Tuesday, November 7, 2023

Monikers Matter!


What's In a Name?

For me, everything. I spend hours finding just the right names for the characters in my novels. Until I find the perfect names, I can't even begin to outline the book. Same thing when it comes to a book title. I must have a title before I can begin writing the book! Crazy, huh?

Oh, I have tried to push on without the names hammered down, but I don't get anywhere. I have even named a hero, written two chapters, decided the name wasn't right, stopped in my tracks to rename the hero, and then I had to write the two chapters over again because the hero changed completely in my mind when he had a new name.

Names conjure up certain images in my imagination. It doesn't matter to me if my friends don't like the names. I have had my best writer friend say, “I hate that name. You must change the heroine's name. It's awful.” But I shrugged and stuck to my guns. She had been christened and I was well pleased with her, name and all.

After I have the names, then I create a character profile for each one. Not just a physical description, but what makes the character tick. What is he/she frightened of? Where is the person most vulnerable? What happened in the past to shape this person? When this character looks in the mirror, what does he/she see? I might write a whole page on the main characters and half a page on the supporting characters. I add to the profiles as I write the book. That helps me to not forget story threads and character details.

Secondary characters can often benefit from a name that conjures up an image or goes well with their personality. For example, a short cowpoke might be dubbed “Shorty” and “Stumpy.” The wagon train cook could be called “Cookie” or “Skillet.” An auburn-haired saloon gal might be “Garnet” or a round-faced preacher could be named “Pastor Moon.” In this way, it becomes easier for readers to recall secondary characters who might not pop up in your story often.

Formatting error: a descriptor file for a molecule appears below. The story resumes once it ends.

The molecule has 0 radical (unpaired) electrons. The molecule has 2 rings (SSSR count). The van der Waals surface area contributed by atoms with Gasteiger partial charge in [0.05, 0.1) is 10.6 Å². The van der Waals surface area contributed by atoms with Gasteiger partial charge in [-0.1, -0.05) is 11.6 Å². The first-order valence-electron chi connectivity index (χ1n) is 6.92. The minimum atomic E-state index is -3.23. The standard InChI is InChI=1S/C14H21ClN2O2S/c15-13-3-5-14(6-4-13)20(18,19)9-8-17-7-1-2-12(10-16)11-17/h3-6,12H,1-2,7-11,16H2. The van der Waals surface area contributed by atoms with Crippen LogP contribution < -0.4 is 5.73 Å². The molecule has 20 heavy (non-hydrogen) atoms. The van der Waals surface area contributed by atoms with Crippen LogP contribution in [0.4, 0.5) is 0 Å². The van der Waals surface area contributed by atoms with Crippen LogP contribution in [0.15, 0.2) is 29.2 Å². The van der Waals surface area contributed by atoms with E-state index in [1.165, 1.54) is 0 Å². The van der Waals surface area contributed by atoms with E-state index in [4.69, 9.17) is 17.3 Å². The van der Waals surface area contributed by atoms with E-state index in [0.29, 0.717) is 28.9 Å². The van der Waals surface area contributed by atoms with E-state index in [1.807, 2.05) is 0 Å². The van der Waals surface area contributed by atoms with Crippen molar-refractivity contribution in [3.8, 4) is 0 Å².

If an editor asked me to change a name, she or he would have to possess an airtight reason for it, and chances are, the editor would lose the battle. Years later, when I hear one of my hero's names or my heroine's names, I can immediately see them in my mind's eye and I can hear them in my writer's ear.

I have caved in and changed a book's title at the request of an editor/publisher. And I rue each title that was changed. A couple of them are my least favorite and, frankly, are senseless. They could be slapped on practically any romance book.

I am genuinely fond of the hero and heroine in each of my novels and even a few of the secondary characters. They are my creations, names and all.

It is the season of giving. Give yourself more time this month to daydream and to write -- and to think of some lovely names!


Julie Lence said...

I have to like my character names, too, or else I cannot write the story. As the author, I think that's our most important connection to the story. I've been lucky in that I've chosen and kept my titles, and I did learn not so long ago, I had 2 characters with the same name in one of my books. Good thing one appeared at the beginning of the story and the other in the middle. Thanks for sharing Deborah.

Deborah said...

Julie, thanks for your feedback. By they way, you can call me Debby. :-)